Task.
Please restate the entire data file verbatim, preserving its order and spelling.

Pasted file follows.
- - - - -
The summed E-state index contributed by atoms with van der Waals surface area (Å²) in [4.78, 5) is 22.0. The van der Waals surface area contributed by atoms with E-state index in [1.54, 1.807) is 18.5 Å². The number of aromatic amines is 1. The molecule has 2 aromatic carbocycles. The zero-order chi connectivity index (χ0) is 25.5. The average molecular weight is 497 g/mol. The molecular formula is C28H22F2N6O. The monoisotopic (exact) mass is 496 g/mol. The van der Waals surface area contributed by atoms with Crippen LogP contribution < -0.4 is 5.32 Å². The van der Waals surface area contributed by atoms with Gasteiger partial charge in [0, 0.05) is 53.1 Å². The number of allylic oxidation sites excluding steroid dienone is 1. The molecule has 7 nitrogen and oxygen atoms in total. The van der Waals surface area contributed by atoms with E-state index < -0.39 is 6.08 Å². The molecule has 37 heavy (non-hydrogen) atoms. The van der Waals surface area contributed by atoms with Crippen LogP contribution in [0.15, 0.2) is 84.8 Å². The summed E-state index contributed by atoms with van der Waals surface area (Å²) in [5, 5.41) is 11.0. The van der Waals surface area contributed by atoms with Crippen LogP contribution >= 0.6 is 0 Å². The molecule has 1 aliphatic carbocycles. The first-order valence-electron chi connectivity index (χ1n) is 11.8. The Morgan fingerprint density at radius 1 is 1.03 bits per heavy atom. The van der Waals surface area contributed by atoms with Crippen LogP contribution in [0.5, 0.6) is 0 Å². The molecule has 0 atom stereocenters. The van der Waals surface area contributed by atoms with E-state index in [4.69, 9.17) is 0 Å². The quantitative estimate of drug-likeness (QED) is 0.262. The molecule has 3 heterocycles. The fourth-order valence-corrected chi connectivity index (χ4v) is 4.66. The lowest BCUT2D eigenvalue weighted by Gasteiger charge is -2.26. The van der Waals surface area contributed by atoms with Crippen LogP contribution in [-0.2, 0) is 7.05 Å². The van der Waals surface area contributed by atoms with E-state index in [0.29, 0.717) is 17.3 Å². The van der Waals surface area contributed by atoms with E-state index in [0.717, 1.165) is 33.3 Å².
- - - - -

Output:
The summed E-state index contributed by atoms with van der Waals surface area (Å²) in [4.78, 5) is 22.0. The van der Waals surface area contributed by atoms with E-state index in [1.54, 1.807) is 18.5 Å². The number of aromatic amines is 1. The molecule has 2 aromatic carbocycles. The zero-order chi connectivity index (χ0) is 25.5. The average molecular weight is 497 g/mol. The molecular formula is C28H22F2N6O. The monoisotopic (exact) mass is 496 g/mol. The van der Waals surface area contributed by atoms with Crippen LogP contribution < -0.4 is 5.32 Å². The van der Waals surface area contributed by atoms with Gasteiger partial charge in [0, 0.05) is 53.1 Å². The number of allylic oxidation sites excluding steroid dienone is 1. The molecule has 7 nitrogen and oxygen atoms in total. The van der Waals surface area contributed by atoms with E-state index < -0.39 is 6.08 Å². The molecule has 37 heavy (non-hydrogen) atoms. The van der Waals surface area contributed by atoms with Crippen LogP contribution in [0.15, 0.2) is 84.8 Å². The summed E-state index contributed by atoms with van der Waals surface area (Å²) in [5, 5.41) is 11.0. The van der Waals surface area contributed by atoms with Crippen LogP contribution >= 0.6 is 0 Å². The molecule has 1 aliphatic carbocycles. The first-order valence-electron chi connectivity index (χ1n) is 11.8. The Morgan fingerprint density at radius 1 is 1.03 bits per heavy atom. The van der Waals surface area contributed by atoms with Crippen LogP contribution in [0.5, 0.6) is 0 Å². The molecule has 0 atom stereocenters. The van der Waals surface area contributed by atoms with E-state index in [4.69, 9.17) is 0 Å². The quantitative estimate of drug-likeness (QED) is 0.262. The molecule has 3 heterocycles. The fourth-order valence-corrected chi connectivity index (χ4v) is 4.66. The lowest BCUT2D eigenvalue weighted by Gasteiger charge is -2.26. The van der Waals surface area contributed by atoms with Crippen LogP contribution in [-0.2, 0) is 7.05 Å². The van der Waals surface area contributed by atoms with E-state index in [0.29, 0.717) is 17.3 Å². The van der Waals surface area contributed by atoms with E-state index in [0.717, 1.165) is 33.3 Å².